Due to vigorous aeration of sewage floc-formation occurs. Floes are masses of bacteria held together by slime and fungal filaments to form a mesh-like structure. The BOD (Biological Oxygen Demand) of the effluent falls to 10-15% of the raw sewage. It is taken to a secondary settling tank. In the settling tank, the bacterial flocks are allowed to undergo sedimentation. The supernatant is generally passed into natural waters like rivers and streams.
The sediment of the settling tank is called activated sludge. It is taken to an anaerobic sludge digester along with the primary sludge. Anaerobic microbes digest the organic mass as well as the killed aerobic microbes of the sludge. Anaerobic microbes are of two types, nonmethanogenic and methanogenic. Methanogens produce a mixture of gases containing methane, H2S, and CO2 The gaseous mixture is called biogas. It is inflammable and is a source of energy. The spent sludge is used as manure or part of compost.
This is a physicochemical process that removes nonbiodegradable organic materials, heavy metals, and minerals. The salts of nitrogen and phosphorus must be removed because they cause eutrophication. This stage involves the chemical oxidation of wastewater by strong oxidizing agents such as chlorine gas, perchlorate salts, ozone gas, and UV radiation. By using activated carbon filters the organic pollutants can be removed, whereas by adding lime the phosphorus is precipitated as calcium phosphate. Nitrogen can be removed by stripping, and volatilization as NH3 at high pH values. Ammonia can be converted by chlorination to dichloramine which in turn is converted to N2. After tertiary treatment, the wastewater can be released into natural waters or used for irrigation.
NEERI (National Environmental Engineering Research Institute) has devised a very cheap and unconventional process of sewage treatment in specially constructed large shallow ponds. These ponds are known as oxidation or stabilization ponds. Domestic or industrial wastes with organic nutrients are stored in these pits in dilute conditions for a few days. In the presence of sunlight and organic nutrients, the medium flourishes with green algae and colonies of bacteria. The bacteria digest the organic waste and water is purified. This water is rich in nitrogen, phosphorus, and potassium and can be used as irrigation water.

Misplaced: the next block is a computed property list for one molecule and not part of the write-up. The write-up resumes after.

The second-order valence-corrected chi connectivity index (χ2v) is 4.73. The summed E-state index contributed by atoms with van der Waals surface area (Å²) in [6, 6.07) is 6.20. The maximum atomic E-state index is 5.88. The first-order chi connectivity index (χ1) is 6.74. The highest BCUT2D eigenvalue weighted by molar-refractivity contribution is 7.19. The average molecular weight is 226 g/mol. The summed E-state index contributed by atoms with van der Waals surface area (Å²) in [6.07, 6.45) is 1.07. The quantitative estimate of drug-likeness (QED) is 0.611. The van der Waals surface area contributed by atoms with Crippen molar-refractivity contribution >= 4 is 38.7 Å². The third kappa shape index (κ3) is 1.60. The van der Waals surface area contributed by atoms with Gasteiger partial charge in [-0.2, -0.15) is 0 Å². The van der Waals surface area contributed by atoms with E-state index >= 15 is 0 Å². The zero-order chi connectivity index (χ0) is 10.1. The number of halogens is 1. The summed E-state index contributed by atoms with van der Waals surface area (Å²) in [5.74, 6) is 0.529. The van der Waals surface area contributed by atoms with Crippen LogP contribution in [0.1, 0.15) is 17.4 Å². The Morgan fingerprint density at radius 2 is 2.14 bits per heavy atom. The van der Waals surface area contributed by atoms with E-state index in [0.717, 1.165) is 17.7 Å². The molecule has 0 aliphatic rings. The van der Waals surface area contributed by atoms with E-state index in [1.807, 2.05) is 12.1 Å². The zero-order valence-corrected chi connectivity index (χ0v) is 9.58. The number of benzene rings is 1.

Differences between Primary Sludge and Activated Sludge:
|Primary Sludge||Activated Sludge|
|1. In this sludge, no aeration is required.||1. In this sludge, aeration is required.|
|2. During primary sewage treatment, it is formed.||2. During secondary sewage treatment, it is formed.|
|3. It does not develop floes of decomposer microbes.||3. The decomposer microbes produce floes.|
|4. Little decomposition occurs at this stage.||4. A major part of the sludge gets decomposed.|
River Action Plans
Urbanization and population explosion have been very rapid in the last centuries. This has resulted in the production of several million gallons of wastewater by every country each day. But, sewage treatment plants have not been developed in sufficient numbers throughout the globe. So, the failure of proper sewage treatment along with the release of untreated waste effluents into the water sources has polluted the water bodies highly and also increased the incidences of waterborne diseases. In order to protect the rivers of India from such sewage pollution, the Ministry of Environment and Forests has taken up the development of sewage treatment plants under the National River Conservation Authority, e.g., the Ganga Action Plan (GAP), Yamuna Action Plan (YAP), Gomti Action Plan, etc.